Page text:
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Men’s Soccer Suffers Undeserved Loss

by Pete Janny, Asst. Sports Editor

After opening the season with three straight losses, the Manhattan College men’s soccer team arrived in Hartford last Tuesday looking to pull off an upset against the University of Connecticut Huskies (3-4).

Despite the slow start to the season, the Jaspers have been far more competitive than their record suggests. This season is unlike previous seasons in that the non-conference schedule is remarkably tough. Having already played against quality programs in Lehigh, St. John’s, and Rutgers, Connecticut figured to be just as tough of a test.

Credit to Manhattan, they didn’t let the distraction of playing against a big name team from a big name conference get to them. With most of the players from last year’s 12-win team still on board, the Jaspers turned in a spirited performance against the Huskies in a game that was mostly dictated by the underdogs. But as the Jaspers were reminded of on Tuesday night, this sport can be cruel at times as playing the better brand of soccer doesn’t necessarily guarantee victory. Manhattan’s inability to finish key chances on offense combined with Connecticut’s lethal counter-attacks ultimately doomed the visitors as Connecticut escaped with a 2-0 win.

Manhattan suffered a huge blow in the sixth minute when Connecticut senior Jorden Hall broke loose for a breakaway in which he ended up depositing a ball into the back of the net to give the Huskies an early 1-0 lead. The breakaway was made possible by a laser of a pass from defensive midfielder Djimon Johnson that allowed Hall to use his speed to elude the Manhattan defense. The play developed so quickly that it caught the spectators off guard just as much it did the Manhattan defense.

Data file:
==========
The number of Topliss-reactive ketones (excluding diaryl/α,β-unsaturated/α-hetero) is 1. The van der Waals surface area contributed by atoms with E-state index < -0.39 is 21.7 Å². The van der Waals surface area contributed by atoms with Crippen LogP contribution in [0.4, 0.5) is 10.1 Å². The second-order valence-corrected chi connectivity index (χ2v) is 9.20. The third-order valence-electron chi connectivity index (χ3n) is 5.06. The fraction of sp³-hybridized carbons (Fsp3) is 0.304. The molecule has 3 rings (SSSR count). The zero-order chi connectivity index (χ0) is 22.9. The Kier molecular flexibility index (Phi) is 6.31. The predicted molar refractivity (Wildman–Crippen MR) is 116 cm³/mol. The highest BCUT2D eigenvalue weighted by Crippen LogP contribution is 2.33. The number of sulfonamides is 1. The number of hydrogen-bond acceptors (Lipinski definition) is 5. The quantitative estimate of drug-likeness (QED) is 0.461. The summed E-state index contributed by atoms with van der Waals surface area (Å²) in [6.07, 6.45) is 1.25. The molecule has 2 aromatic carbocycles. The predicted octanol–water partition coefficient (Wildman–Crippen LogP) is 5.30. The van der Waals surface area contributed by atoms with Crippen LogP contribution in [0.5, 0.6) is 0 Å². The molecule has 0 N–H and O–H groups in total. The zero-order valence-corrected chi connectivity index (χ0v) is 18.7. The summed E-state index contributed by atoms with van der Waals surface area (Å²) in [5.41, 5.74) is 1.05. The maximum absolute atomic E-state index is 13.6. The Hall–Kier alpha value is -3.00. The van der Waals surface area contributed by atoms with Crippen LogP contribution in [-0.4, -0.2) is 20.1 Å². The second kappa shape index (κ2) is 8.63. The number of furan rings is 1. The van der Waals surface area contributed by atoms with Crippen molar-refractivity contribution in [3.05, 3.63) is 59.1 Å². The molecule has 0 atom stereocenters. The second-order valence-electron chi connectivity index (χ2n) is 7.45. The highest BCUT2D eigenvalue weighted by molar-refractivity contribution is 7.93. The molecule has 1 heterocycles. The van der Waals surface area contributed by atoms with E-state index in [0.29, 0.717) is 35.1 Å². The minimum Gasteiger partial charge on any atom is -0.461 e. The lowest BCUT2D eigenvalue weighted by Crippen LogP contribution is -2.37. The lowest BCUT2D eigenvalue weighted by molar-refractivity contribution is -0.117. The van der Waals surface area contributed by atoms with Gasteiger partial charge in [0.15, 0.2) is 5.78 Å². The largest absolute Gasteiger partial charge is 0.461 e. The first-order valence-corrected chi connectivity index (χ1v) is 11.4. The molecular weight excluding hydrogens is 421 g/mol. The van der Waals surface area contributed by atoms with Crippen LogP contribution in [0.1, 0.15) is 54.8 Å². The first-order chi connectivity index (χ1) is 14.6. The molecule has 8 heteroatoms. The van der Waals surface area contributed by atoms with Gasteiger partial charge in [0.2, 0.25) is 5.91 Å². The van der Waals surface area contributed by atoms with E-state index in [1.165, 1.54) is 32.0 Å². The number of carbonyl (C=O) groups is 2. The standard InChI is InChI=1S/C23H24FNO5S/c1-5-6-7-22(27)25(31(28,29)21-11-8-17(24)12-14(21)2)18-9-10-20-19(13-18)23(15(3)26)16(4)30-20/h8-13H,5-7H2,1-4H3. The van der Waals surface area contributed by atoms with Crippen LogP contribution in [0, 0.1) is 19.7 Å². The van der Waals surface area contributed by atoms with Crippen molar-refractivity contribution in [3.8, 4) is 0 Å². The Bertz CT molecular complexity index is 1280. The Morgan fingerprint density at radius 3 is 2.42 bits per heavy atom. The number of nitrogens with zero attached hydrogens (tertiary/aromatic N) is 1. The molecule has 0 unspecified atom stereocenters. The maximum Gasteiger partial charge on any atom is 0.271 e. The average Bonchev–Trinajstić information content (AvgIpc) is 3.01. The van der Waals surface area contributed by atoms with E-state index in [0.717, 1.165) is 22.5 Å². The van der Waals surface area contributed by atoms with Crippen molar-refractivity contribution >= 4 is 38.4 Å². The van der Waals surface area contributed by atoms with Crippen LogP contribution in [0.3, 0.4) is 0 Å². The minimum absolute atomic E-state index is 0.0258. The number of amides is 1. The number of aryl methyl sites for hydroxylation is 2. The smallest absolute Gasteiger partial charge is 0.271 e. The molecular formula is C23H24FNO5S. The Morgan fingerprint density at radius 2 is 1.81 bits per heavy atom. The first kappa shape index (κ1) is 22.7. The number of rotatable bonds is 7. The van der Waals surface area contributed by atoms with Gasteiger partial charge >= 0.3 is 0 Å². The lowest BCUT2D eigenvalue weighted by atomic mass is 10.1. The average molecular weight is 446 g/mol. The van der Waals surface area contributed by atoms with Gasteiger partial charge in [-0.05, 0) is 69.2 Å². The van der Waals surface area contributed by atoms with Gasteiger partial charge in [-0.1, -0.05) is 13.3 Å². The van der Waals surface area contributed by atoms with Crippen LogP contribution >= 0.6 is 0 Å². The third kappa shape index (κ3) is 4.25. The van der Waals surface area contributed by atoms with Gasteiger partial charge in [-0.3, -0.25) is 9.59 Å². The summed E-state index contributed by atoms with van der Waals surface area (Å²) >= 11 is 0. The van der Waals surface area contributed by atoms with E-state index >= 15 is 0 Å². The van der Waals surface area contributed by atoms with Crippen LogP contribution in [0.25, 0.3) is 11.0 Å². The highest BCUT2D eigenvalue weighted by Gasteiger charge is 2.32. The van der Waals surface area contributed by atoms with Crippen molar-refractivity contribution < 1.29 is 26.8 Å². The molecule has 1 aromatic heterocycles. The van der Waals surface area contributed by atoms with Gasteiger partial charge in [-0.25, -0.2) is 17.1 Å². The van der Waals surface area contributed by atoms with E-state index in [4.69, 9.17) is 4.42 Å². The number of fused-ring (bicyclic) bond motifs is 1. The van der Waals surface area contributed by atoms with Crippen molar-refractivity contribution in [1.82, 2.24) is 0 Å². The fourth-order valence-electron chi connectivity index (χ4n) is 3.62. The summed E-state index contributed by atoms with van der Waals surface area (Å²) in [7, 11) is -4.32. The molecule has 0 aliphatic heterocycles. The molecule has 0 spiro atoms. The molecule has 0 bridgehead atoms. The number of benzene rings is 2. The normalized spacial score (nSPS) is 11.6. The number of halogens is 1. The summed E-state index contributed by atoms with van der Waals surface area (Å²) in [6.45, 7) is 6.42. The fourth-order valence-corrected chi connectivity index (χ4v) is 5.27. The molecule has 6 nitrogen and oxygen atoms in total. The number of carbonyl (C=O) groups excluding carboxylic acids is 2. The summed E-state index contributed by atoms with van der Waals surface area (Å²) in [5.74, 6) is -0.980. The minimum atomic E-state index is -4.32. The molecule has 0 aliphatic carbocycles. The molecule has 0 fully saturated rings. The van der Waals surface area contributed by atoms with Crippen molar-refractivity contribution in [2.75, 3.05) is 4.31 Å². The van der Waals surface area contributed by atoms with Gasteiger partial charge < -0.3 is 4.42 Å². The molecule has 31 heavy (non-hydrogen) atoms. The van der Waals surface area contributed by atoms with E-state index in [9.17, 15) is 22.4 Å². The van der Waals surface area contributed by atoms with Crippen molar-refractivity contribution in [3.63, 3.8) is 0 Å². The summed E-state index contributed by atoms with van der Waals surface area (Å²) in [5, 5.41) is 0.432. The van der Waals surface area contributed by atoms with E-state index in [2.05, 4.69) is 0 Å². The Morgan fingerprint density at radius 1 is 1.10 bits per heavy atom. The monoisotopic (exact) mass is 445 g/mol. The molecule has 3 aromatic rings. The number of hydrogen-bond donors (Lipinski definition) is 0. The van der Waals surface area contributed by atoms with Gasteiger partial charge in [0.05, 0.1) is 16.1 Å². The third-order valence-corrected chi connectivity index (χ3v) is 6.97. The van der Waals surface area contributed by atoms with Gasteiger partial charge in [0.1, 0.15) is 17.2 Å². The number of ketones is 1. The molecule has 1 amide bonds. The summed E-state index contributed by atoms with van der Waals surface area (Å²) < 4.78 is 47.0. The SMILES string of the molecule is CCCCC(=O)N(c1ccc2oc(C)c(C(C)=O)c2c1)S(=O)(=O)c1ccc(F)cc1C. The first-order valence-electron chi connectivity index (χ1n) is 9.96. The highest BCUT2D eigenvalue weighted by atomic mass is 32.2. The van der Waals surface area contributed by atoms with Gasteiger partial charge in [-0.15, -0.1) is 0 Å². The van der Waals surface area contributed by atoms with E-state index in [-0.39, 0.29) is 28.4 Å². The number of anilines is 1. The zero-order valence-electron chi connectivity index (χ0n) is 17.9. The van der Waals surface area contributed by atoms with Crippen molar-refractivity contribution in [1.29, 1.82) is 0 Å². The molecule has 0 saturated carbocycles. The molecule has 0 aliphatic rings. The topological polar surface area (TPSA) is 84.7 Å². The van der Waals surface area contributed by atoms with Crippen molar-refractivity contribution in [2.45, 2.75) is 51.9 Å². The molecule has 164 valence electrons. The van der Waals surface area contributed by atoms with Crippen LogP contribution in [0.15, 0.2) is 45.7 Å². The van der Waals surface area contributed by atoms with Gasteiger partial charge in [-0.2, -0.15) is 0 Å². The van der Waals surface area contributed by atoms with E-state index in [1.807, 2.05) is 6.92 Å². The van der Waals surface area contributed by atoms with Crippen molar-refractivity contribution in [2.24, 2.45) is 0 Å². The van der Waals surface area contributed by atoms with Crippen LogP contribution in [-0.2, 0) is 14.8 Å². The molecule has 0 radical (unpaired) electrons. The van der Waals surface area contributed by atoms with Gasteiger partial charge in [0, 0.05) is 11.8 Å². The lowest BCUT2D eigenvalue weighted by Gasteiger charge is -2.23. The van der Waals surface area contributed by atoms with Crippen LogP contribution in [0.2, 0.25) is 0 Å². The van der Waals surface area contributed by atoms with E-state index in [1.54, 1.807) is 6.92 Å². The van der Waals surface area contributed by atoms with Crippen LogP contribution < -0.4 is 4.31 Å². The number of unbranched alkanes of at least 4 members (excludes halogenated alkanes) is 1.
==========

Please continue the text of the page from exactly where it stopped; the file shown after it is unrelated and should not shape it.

Despite being behind the eight ball early, Manhattan recovered nicely, proceeding to keep the Connecticut offense in check while building some offensive cohesion of their own.

Manhattan had two chances of their own shortly after Connecticut’s goal to introduce themselves to the Connecticut backline. The first chance came in the ninth minute when Brandon Joseph-Baudi decided to give the Connecticut goalkeeper an early test with a shot from far out that went just left of the target. Five minutes later, the Jaspers threatened again when a long throw-in from Tristan Doran led to a shot in the box off the foot of classmate Milan Devuyst. Unfortunately, the shot was a bit too strong and thus sailed over the target.

Meanwhile, on the opposite side of the field, Connecticut’s Dayonn Harris kept the Manhattan defense on their toes with multiple long-distanced shots. The first came in the 17th minute when Harris carved out some room for himself just outside the box before unleashing a shot that went way over the target. Eight minutes later, Harris tried his luck from the upper-right edge of the box, but the shot was caught by Manhattan goalkeeper Marcellin Gohier for his first save of the night.

The referees didn’t ingratiate themselves with the Manhattan players, nor any of the team’s fans in attendance, as there were a number of occasions in the first half in which the Jaspers felt the referees’ use of their whistles, or lack thereof, did wrong by them. The most controversial decision of them all may have been an offsides whistle in the 25th minute that thwarted a promising Manhattan attack in the middle of the Connecticut box.

The closing stages of the first half was all Manhattan as they began to methodically breakdown the Connecticut defense with some pretty passing sequences.

In the 42nd minute, an impressive Manhattan buildup in the box culminated with a hard shot from junior Mauritz Riegel at the top of the box that was blocked by a Connecticut player.

At the end of 45 minutes of play, the Jaspers and Huskies were tied in shots at five apiece with the Huskies clinging to a 1-0 lead. One could argue that Manhattan looked like the better side for much of the first half as most of the action transpired on Connecticut’s own side of the field. None of the mattered, however, because even though Manhattan showed flashes of offensive potential, their early-season scoring drought persisted.